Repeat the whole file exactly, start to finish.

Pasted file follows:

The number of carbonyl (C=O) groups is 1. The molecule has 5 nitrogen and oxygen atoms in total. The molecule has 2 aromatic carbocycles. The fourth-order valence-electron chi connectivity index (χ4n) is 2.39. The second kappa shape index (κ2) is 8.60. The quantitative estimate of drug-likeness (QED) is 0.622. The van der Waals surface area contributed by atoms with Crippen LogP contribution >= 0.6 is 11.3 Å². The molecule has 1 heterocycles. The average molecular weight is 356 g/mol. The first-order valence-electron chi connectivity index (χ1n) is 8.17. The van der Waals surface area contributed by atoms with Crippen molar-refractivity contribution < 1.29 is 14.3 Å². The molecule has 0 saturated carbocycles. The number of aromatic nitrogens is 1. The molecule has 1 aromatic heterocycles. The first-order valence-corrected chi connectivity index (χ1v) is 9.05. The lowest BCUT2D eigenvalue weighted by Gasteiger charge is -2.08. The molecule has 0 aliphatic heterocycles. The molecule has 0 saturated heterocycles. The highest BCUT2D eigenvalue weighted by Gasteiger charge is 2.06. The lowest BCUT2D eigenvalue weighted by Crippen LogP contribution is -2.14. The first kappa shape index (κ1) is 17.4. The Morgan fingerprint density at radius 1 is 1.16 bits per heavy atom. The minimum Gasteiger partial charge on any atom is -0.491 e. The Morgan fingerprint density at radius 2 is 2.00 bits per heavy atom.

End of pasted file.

The number of carbonyl (C=O) groups is 1. The molecule has 5 nitrogen and oxygen atoms in total. The molecule has 2 aromatic carbocycles. The fourth-order valence-electron chi connectivity index (χ4n) is 2.39. The second kappa shape index (κ2) is 8.60. The quantitative estimate of drug-likeness (QED) is 0.622. The van der Waals surface area contributed by atoms with Crippen LogP contribution >= 0.6 is 11.3 Å². The molecule has 1 heterocycles. The average molecular weight is 356 g/mol. The first-order valence-electron chi connectivity index (χ1n) is 8.17. The van der Waals surface area contributed by atoms with Crippen molar-refractivity contribution < 1.29 is 14.3 Å². The molecule has 0 saturated carbocycles. The number of aromatic nitrogens is 1. The molecule has 1 aromatic heterocycles. The first-order valence-corrected chi connectivity index (χ1v) is 9.05. The lowest BCUT2D eigenvalue weighted by Gasteiger charge is -2.08. The molecule has 0 aliphatic heterocycles. The molecule has 0 saturated heterocycles. The highest BCUT2D eigenvalue weighted by Gasteiger charge is 2.06. The lowest BCUT2D eigenvalue weighted by Crippen LogP contribution is -2.14. The first kappa shape index (κ1) is 17.4. The Morgan fingerprint density at radius 1 is 1.16 bits per heavy atom. The minimum Gasteiger partial charge on any atom is -0.491 e. The Morgan fingerprint density at radius 2 is 2.00 bits per heavy atom.